The projects will enhance bus, bicycle and pedestrian infrastructure at high-travel corridors around the city.

The City of Boulder has launched a public feedback period for four proposed transportation projects it is considering submitting for funding in the Denver Regional Council of Governments’ (DRCOG) Transportation Improvement Program (TIP) 2022-2025 funding cycle.

The four proposed projects will enhance bus, bicycle and pedestrian infrastructure at high-travel corridors around the city and were identified for submission for their alignment with Boulder’s Transportation Master Plan and the city’s efforts to improve transportation safety on the city’s Core Arterial Network:

  • The Broadway Transit Priority Intersections Project would, install transit-priority signals at the CO93/Broadway and Table Mesa Drive and CO93/Broadway and Regent Drive intersections and implement Business Access and Transit (BAT) lanes between Table Mesa and Regent to support faster and convenient regional and local transit service.
  • The 28th Street Multi-Use Path Project would construct a pedestrian and bicyclist multi-use path on the west side of US 36 between Fourmile Canyon Creek Bridge to Violet Avenue (or a more limited section to Jay Road).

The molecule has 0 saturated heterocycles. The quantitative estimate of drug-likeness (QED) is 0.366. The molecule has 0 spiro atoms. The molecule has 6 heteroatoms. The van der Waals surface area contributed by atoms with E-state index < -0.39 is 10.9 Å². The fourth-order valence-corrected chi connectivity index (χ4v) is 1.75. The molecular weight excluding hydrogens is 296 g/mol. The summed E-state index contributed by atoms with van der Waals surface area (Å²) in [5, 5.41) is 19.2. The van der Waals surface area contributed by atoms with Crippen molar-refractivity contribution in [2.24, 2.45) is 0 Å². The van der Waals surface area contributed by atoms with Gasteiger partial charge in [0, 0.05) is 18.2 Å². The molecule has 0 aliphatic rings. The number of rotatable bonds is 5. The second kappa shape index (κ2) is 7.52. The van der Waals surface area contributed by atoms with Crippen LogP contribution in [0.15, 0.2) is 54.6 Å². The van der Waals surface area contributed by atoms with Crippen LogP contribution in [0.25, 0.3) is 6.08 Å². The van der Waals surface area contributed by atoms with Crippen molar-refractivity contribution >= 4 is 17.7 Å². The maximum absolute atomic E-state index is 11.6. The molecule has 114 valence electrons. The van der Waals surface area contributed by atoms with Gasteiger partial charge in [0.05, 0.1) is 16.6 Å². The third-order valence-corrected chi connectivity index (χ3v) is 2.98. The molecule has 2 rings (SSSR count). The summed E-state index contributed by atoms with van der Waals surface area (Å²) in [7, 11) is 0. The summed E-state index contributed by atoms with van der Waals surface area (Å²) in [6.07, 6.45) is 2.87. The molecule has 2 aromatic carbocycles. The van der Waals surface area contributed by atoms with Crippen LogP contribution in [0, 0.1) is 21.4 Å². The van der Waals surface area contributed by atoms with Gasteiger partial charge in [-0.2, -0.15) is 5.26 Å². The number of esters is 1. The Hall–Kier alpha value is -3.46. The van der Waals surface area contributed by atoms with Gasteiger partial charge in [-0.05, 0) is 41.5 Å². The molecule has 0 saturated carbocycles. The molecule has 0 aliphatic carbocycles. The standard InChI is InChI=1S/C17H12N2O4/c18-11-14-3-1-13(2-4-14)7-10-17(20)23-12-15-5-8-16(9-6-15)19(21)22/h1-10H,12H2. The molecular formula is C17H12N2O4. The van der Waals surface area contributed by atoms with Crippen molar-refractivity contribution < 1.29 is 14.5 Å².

• The Baseline Road Enhanced Transit Stops and Protected Bike Lanes Project would enhance bus stops for improved transit service efficiency and improve the protected bike lane and bicycle intersection treatments to Baseline Road.
  • The 30th Street Preliminary Design Project would develop concepts for facilities that would improve pedestrian and bicyclist safety and comfort, as well as enhanced transit amenities, along the 30th Street corridor from Arapahoe to CO119.

Community members can watch short informational videos on each project and view project factsheets on the city website. They can also schedule virtual office hours with city transportation staff to learn more about the projects. The feedback period will be open until May 6.

Following the feedback period, the city will present revised project proposals to the Transportation Advisory Board (TAB) at a public hearing and then to City Council before submitting any project proposals to the TIP.

Many city transportation projects are funded in part with federal and state dollars, which are generally distributed through the regional Transportation Improvement Program (TIP). The TIP is managed by the Denver Regional Council of Governments (DRCOG) and is prepared every four years to distribute funding for transportation projects in the region.

Learn more about the proposed projects and the Transportation Improvement Program (TIP) at